See, apparently, girls for example weren’t relating.  Because let’s say you’re a girl, and you’re attempting to play with Mr. Potato Head, you’re like, “But here’s the problem: I don’t see myself as this Potato Head.”  Whereas your brothers are like, “I totally see myself as this Potato Head!”

Because apparently, everyone needs there to be a potato that’s like they are.  Really?  That’s not why we buy this.  You think I want to see myself in this toy?  I’m putting two noses in the ear holes.  What do you want

But from a marketing standpoint, it’s genius.  They’re going to sell so many toys to people on both sides who think they’re voting with their wallets.  Nobody was writing in to complain about Mr. Potato Head.  I have to believe in that.  I believe people have some kind of brain in their head, or at least a hollow space where they store extra body parts they’re not using.  This wasn’t them.  This is just a marketing thing, because the truth is that they had a toy that people buy once and that’s it, because it hasn’t really changed in 65 years ever since they decided to sell a plastic potato instead of making kids supply their own potato from home.

But here’s my issue: The term Mr. is a term of respect, like “Mar” in the Gemara.  So now we’re just calling him by his last name?  Is that what we’re teaching? 

“Yeah, we’ve seen this guy without eyebrows.  We can drop the formalities.”

Hey, if you want to lost the gender, why not Dr. Potato Head?  It’s doctor – of plastic surgery!  Plastic; get it?  That part was by accident.

To me, “Potato Head” sounds like you took off the respectful title and are just calling him by his last name, which by the way sounds like an insult.  Like it’s a euphemism for some race or something.  Like, say, Ashkenazim.  But even if it isn’t, you know who gets called by their last names?  Boys!  So what did we change? 

And now, on top of all this, PETA is of course trying to jump on the bandwagon too. 

So you remember how last year I wrote an article about how PETA was making a whole stink that we shouldn’t use expressions like “Kill two birds with one stone,” because it’s demeaning to animals who know English?  Well now they’re saying that you can’t even call someone a type of animal.  Because that’s offensive to animals.  Like if you call a coward a chicken, chickens will get offended.  Even if there are no chickens present.  Because that’s not what it’s about.  

“No, it’s okay to call him that; there are no chickens around.” 

Oh really?  Is it okay to say any racial epithets if there’s no one from that race around?  You get into a habit of saying it; next thing you know you’re doing it at zoos. 

In fact, PETA put out a chart of helpful substitutions:

Instead of chicken, say coward.

Instead of rat, say snitch.

Instead of snake, say jerk.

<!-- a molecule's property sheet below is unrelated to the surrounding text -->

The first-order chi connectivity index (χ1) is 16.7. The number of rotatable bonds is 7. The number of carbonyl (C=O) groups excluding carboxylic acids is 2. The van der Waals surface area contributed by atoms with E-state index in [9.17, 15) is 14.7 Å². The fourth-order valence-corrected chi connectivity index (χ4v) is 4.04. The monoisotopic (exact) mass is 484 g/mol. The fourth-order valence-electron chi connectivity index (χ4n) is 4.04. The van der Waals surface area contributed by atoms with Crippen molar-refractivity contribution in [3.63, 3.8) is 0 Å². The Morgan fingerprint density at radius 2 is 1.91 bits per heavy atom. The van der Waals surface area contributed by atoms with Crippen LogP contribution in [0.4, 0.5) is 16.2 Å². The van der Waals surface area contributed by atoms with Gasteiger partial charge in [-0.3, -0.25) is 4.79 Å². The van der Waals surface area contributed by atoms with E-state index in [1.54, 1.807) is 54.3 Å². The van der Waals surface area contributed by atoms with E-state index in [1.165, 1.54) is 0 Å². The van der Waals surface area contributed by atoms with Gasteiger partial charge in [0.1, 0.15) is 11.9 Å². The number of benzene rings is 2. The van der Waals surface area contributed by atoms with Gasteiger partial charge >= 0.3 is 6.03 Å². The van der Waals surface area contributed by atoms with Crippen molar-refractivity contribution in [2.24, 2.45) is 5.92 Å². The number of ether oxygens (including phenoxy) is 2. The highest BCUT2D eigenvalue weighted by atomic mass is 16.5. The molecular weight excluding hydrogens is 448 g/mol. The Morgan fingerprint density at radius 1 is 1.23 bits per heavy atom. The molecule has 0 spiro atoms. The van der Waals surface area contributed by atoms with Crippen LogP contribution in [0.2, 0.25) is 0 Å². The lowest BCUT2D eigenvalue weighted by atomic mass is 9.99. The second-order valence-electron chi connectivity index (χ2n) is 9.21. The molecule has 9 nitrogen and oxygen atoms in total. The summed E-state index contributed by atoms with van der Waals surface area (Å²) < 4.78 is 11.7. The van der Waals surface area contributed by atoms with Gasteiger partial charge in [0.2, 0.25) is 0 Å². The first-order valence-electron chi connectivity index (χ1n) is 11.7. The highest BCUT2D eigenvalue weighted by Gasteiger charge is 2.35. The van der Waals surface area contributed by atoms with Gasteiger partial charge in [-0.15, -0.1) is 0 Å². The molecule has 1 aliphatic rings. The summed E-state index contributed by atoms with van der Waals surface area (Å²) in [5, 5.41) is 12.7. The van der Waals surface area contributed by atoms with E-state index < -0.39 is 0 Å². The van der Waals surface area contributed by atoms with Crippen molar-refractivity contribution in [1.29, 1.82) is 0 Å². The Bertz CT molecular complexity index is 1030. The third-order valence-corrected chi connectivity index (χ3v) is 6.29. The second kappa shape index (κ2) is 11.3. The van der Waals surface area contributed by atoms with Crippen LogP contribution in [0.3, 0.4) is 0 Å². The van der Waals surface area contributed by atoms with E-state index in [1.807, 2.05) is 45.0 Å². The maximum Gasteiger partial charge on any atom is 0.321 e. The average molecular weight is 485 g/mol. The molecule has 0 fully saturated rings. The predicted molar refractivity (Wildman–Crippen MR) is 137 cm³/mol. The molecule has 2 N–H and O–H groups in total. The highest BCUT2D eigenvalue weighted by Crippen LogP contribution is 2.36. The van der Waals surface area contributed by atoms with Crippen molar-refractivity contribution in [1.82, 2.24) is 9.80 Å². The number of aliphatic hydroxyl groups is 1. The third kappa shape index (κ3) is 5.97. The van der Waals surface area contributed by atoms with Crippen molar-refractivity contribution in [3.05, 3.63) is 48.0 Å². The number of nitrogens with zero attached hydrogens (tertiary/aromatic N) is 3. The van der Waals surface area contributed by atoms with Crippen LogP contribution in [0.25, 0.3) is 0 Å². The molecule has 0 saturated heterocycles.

Instead of pig, say repulsive.

Instead of sloth, say lazy

And that’s it.  They just had five.  Talk about lazy.  Thanks, PETA.  Those are the words I couldn’t think of.

So now people can have conversations like,

- “What are we having for supper tonight?”  “Coward.  We’re having coward.”   

- “I saw a snitch on the subway today.”

- “Before we leave the zoo, can we go see the jerks?” 

Okay, so that’s clearly not what they mean.  But the timing of this whole thing is definitely a little fishy suspichy.

What PETA has been doing, though, is they’ve been asking the dictionaries to remove the definitions of these words as it pertains to insults.  Because usually when I’m trying to insult somebody, I’m like, “One second, let me pull out a dictionary.  One second!”  At most, it’s only used by the people who just got insulted and want to find out what that meant.   

And this is assuming that a dictionary even dictates the language.  Like any words that you ever hear people using, it’s because the dictionary thought it up, and then society gets up to date, like, “There’s a new word now.  I just read it in the dictionary.”  “Oh.  Is it nice?”  “No, it’s an insult.”  That’s not how it works.  People start using a word, and eventually the dictionary says, “Uch, I guess we have to add it.”  And they definitely don’t take out words we don’t use anymore. 

“And what’s next?” everyone asks.  Next, PETA will probably get on the Dr. Seuss books.  If you can’t have insensitive depictions of animals, then Dr. Seuss is very problematic.


Mordechai Schmutter is a weekly humor columnist for Hamodia, a monthly humor columnist, and has written six books, all published by Israel Book Shop.  He also does freelance writing for hire.  You can send any questions, comments, or ideas to This email address is being protected from spambots. You need JavaScript enabled to view it.